Branding and name recognition are sought after by merchants and marketers both online and off. Some names have gotten so big that they’re now used as verbs, such as ‘Google’, ‘Photoshop’ and, yes, ‘Ebay’. On a smaller scale, you can get your own name recognition by registering a custom domain name and using it to promote your Ebay stores and auctions.
Why would you pay for a domain name when you could just use your Ebay storefront URL to draw customers? Two reasons: marketability and customer convenience. It’s much easier to market a custom domain name than it is to market a long URL filled with random numbers, letters, and other characters. Likewise, it’s easy for customers to remember a custom domain name. Marketing is all about getting people’s attention and keeping it long enough to cinch a sale. Most domain names can be reserved for under ten dollars a year. With the potential payoff that name recognition brings with it, those ten dollars are definitely a worthy investment.
There are some rules to remember before you reserve a domain name for your Ebay store. First, never reserve a domain name that actually includes the word ‘Ebay’. Name recognition is a hot commodity, and Ebay will not be happy if you try to capitalize on their trademark. There’s a secondary issue as well. The Internet is a very fluid place. Ten years ago, we didn’t have YouTube, MySpace, or many other modern day giants. Ten year down the road, who’s to say that Ebay will be the auction site of choice? It would be a shame to spend several years cultivating your name recognition, only to have another auction site spring up overnight and bump Ebay out of top position.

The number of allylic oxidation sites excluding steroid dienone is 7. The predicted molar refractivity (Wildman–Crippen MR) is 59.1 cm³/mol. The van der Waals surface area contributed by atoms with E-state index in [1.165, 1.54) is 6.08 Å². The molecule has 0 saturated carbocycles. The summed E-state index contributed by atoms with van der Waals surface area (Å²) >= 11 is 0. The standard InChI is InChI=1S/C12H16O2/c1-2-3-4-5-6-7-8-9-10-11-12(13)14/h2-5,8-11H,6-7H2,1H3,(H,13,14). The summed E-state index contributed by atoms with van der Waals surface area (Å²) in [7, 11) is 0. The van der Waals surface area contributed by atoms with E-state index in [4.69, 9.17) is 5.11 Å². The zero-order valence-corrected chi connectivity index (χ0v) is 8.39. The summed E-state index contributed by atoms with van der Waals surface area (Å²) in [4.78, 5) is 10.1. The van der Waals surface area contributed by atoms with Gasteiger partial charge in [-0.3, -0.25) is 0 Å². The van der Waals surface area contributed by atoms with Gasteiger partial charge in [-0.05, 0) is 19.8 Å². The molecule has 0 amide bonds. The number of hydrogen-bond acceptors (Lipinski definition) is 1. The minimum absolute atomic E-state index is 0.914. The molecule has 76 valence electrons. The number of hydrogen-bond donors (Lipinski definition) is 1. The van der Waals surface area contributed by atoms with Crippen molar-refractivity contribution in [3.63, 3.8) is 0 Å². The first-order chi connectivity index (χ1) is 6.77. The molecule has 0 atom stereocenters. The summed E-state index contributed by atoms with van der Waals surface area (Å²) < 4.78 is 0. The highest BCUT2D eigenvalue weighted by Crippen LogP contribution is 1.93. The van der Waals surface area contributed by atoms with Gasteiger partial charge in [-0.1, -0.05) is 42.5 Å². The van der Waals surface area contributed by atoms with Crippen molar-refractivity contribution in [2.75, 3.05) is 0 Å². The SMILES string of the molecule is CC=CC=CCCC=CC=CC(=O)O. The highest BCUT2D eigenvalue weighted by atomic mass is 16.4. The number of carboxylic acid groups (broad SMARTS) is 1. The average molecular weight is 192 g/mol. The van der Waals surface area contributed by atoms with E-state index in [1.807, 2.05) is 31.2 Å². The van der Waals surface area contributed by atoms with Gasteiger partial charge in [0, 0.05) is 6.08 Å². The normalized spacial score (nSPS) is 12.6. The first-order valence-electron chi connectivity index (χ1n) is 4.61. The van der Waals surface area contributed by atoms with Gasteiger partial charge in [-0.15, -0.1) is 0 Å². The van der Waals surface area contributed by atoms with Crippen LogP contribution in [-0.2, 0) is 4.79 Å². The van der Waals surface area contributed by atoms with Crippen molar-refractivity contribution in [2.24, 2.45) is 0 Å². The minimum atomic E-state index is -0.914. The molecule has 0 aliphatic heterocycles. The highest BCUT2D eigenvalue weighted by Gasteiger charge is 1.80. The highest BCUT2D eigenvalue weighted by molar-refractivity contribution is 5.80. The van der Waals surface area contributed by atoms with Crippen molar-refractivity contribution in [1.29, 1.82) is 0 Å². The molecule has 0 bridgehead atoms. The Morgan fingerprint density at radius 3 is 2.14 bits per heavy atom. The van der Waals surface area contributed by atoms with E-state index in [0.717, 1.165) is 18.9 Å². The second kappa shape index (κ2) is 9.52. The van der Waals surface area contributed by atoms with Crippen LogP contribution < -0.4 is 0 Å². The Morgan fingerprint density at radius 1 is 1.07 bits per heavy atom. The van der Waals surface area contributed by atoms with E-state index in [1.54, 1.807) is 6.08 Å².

What you do with your registered domain is entirely up to you. Some Ebayers simply have the new URL forward to their Ebay store. Others build an entire web site around their auction listings and seller bio. With widgets, feeds, and other little extras, it’s possible to have a very informative web site that still promotes your auctions and storefront.
If you’re having trouble thinking of a snazzy name for your new domain, try using your Ebay account name. If that name is taken, try following it with ‘auctions’ or ‘auctionsite’. Many domain registration services make suggestions for alternate domain names. Remember to make the name easy to spell and remember, and look at it with a critical eye to make sure the words don’t inadvertently combine to spell something embarrassing or offensive.
Ebay stores and auctions offer modern solutions for sellers. But to take full advantage of the possibilities, serious sellers should never underestimate the power of branding. Get an inexpensive custom domain name that will stick in buyers’ minds, and watch those bids roll in.